Louisa R. (Winkler) Brouwer (’17 PhD Crop Sci.) was one of three researchers at Washington State University who collaborated on “The History of Oats in Western Washington and the Evolution of Regionality in Agriculture.”
The 2016 study—written by Brouwer along with crop scientists Stephen S. Jones, director of the WSU Breadlab, and Kevin M. Murphy (’04 MS, ’07 PhD Crop Sci.)—appeared in the Journal of Rural Studies.
It was a precursor to her dissertation: “Building the Genetic, Agronomic and Economic Foundations for Expansion of Oat Cultivation in Western Washington.”
Recently, she discussed her work and oats with Washington State Magazine.
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From gruel to oatmeal cookies, here’s a roundup of historical and contemporary recipes spotlighting oats. What’s your favorite way to prepare this healthful grain?
Read more about oats in the Fall 2023 issue’s In Season.
First, light a fire. Here are some ways to prepare oats from the mid-eighteenth to early twentieth centuries. The first half-dozen recipes come from the 1747 Hannah Glasse cookbook: The Art of Cookery, Made Plain and Easy, which far exceeds anything of the kind ever yet published.
To Make Plum Gruel
Take two quarts of water, two large spoonfuls of oatmeal, sir it … » More …
By Nathan Myhrvold and Francisco Migoya
The Cooking Lab: 2017
For millennia, bread baking has been more craft than science. Even the current trend in artisan bread rejects much of what modern science has wrought: the advances of manufactured yeast, dough conditioners, added preservatives and the overall industrialization of wheat and bread production.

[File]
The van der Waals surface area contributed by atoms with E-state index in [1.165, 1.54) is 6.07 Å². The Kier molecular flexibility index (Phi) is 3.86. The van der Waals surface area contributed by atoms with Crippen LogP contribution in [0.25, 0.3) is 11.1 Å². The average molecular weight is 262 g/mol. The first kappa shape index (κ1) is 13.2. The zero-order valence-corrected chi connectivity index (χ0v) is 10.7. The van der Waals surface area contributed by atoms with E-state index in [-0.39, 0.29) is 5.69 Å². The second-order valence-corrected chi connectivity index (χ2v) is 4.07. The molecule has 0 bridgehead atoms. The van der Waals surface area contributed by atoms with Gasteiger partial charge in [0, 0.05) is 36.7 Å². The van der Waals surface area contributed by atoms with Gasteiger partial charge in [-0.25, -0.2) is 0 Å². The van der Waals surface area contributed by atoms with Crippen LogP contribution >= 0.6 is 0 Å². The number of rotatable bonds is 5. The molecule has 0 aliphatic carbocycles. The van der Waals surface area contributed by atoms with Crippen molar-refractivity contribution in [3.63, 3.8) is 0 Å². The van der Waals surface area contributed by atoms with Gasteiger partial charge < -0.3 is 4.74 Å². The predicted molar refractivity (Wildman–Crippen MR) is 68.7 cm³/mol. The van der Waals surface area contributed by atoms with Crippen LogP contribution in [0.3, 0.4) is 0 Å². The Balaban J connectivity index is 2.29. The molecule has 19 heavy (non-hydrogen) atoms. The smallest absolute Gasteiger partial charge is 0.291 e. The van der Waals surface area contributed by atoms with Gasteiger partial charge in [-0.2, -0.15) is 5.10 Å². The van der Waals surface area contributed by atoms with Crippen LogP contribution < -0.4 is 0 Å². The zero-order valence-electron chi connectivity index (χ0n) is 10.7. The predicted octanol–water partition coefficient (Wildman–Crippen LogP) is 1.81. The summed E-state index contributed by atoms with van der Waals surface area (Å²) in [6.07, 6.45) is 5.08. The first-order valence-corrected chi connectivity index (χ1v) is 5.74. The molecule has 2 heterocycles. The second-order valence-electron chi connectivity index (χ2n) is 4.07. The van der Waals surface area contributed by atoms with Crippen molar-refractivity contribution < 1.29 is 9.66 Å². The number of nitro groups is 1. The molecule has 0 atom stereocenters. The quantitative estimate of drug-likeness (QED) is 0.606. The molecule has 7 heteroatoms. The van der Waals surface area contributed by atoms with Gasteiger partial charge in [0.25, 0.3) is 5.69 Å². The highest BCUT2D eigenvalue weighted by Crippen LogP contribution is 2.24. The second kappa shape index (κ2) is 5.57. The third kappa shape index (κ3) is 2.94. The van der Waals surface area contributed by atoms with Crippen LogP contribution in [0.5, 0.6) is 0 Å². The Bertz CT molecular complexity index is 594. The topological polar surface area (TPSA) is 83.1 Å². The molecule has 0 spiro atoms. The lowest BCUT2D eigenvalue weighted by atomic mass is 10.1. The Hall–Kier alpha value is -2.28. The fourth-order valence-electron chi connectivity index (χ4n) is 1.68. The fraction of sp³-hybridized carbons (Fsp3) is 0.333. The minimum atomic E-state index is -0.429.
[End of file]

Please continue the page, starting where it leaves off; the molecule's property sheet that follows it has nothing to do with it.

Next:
“The bread zeitgeist is about being ancient, primitive, natural, and pretty much anything but modern,” writes Nathan Myhrvold in his recent 2,642-page … » More …
The quirks of Pullman weather can make gardening tough. It was only a few years ago that it snowed in June. But in the greenhouses scattered around campus, researchers and students can keep growing and studying plants in adverse weather. Even visitors to campus can enjoy vegetables, holiday poinsettias, and flowers long before they’ll thrive on the Palouse.
The latest addition to the greenhouses on campus, a two-story building that resembles a glass apartment complex with glowing sodium lights, sits behind the Lewis Alumni Centre. The research facility allows scientists to raise up to three generations of wheat, barley, and other grains every year, says … » More …
Safeguarding our future
The arid soil on the mile-high Hopi Mesa trickles through clenched fingers like sand. If you visit this isolated corner of northeastern Arizona, you might find it hard to believe it is home to one of the oldest civilizations in the Americas.
For more than 2,000 years, the Hopi and their ancestors have carved a living out of the rough terrain. They survived drought, famine, war, and a fluctuating climate that drove many of their ancient southwestern neighbors elsewhere in search of more fertile lands.
One key to the Hopi’s longevity is a variety of drought-tolerant corn they have adapted over the … » More …